I would also strongly recommend looking at comparable ranges though on Glassdoor. In both cases above, the number I had in mind was within the suggested ranges or just above for someone in my type of job, which is important so you don’t ask for something completely realistic.

    5. Hannah*

      It is definitely more difficult, but excluding cost of living increases, I’ve negotiated internal raises in almost every job I have ever had. These raises have ranged from 10% to about 35%, and in one outlier case 60%. In my current job I am responsible for giving internal raises, and I regularly give raises that are between 10% and 20% (but those are generally without being asked, because we make proactive comp adjustments within roles).

      From my perspective:

      – almost any raise is acceptable to ask for, but it has to be justified by market, a change in job responsibilities, a change in capabilities, or exceptional performance.
      – there’s a lot of power in asking for a raise with the conviction that you deserve it. To Allison’s point, I don’t think it needs to be over-explained, and you shouldn’t be aggressive in your delivery, but it also shouldn’t be tentative or as though you are asking your employer to do you a favor. It should be more of a statement of fact.
      – it’s ok to ask for a raise and have the answer be no, or some compromise postion – it is better than not asking at all, because it will help you get a raise later. If you are denied a raise, a good follow up is to ask 1) what you need to do to get a raise and 2) if you can revisit the subject in some set period of months (most often six).
      – While some companies only give raises as part of annual reviews, budgets are set well before they are communicated to employees, so if you want a significant raise you are better off having that discussion well before review time.
      – I don’t think threatening to quit is a good strategy, but I do think making them worry that you might quit (subtly, carefully, and infrequently) can be.

  3. Sleepytime Tea*

    I recently got a new job (woo hoo!) through the use of external recruiters. Working with staffing agencies was new to me and overall I found the experience weird, although it worked out really well. One thing that I was told by these recruiters was that I
    1) had to name the salary I wanted up front
    2) they would “present” me as that salary and there would be no negotiation on it.

    Is that normal? Ultimately I got what I wanted, but it was really difficult for me to try and peg a salary for jobs I had no info on beyond the job descriptions and I didn’t know what the benefits packages were. Essentially I went high on the salary so that I could compensate for the possibility of the benefits not being great or it being more in line with market rates for a given job, and it ended up working out, but it was really nerve wracking and I don’t know if that was really a normal thing. (Probably more normal for contract positions, but for permanent full time positions it seemed super strange.)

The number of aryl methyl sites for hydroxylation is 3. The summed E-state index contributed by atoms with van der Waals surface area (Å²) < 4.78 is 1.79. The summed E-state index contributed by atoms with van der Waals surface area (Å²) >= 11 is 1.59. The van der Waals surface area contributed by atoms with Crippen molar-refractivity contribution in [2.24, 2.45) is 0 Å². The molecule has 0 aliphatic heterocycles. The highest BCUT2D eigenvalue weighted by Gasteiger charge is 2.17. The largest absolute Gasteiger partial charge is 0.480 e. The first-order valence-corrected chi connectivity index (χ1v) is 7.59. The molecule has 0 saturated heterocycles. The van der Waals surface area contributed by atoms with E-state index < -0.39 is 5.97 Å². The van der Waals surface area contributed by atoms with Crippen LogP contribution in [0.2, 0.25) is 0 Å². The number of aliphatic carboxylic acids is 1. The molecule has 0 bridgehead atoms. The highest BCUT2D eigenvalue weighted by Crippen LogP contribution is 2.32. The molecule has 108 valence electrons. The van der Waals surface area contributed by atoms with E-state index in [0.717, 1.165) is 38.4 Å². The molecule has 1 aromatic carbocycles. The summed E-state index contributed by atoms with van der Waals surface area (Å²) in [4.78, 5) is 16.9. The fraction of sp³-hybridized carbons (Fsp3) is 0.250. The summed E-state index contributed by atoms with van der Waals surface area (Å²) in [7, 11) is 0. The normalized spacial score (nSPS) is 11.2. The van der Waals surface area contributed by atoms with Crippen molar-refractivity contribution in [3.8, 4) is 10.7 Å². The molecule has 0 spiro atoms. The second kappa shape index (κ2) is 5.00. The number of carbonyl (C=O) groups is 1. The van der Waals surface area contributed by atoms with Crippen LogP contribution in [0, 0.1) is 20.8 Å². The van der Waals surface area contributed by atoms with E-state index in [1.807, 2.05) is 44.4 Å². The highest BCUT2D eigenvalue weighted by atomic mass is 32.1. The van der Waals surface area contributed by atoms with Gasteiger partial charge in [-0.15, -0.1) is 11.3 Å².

1. Murphy*

      No, I think you should have an opportunity to adjust your desired number once you learn more about the job requirements.

        1. MassMatt*

          Yes, you need to know your FULL compensation, not just the salary! Benefits may or may not be flexible, but it’s important to know whether the job is offering $50k and crappy insurance, little or no paid vacation, or retirement plan vs: $50k and a good benefits package.

    2. The New Wanderer*

      I’m currently working with a contracting firm/recruiter, and that is my experience now and with a few previous recruiters. The ‘negotiation’ is up front with the recruiter, but I haven’t gotten any pushback when I say what my desired rate is (I know it’s in line with the market for the type of work I’m looking at and my experience level). So basically they’re submitting me at the rate I would generally accept at. But, if during the interview I find that the job description doesn’t match what I submitted for (more or harder work, for example) or there are fewer benefits than expected, I would take it up with my recruiter prior to accepting any offer. The recruiter I’m working with indicated that that is when the rate is finalized, not during the submission of the initial application.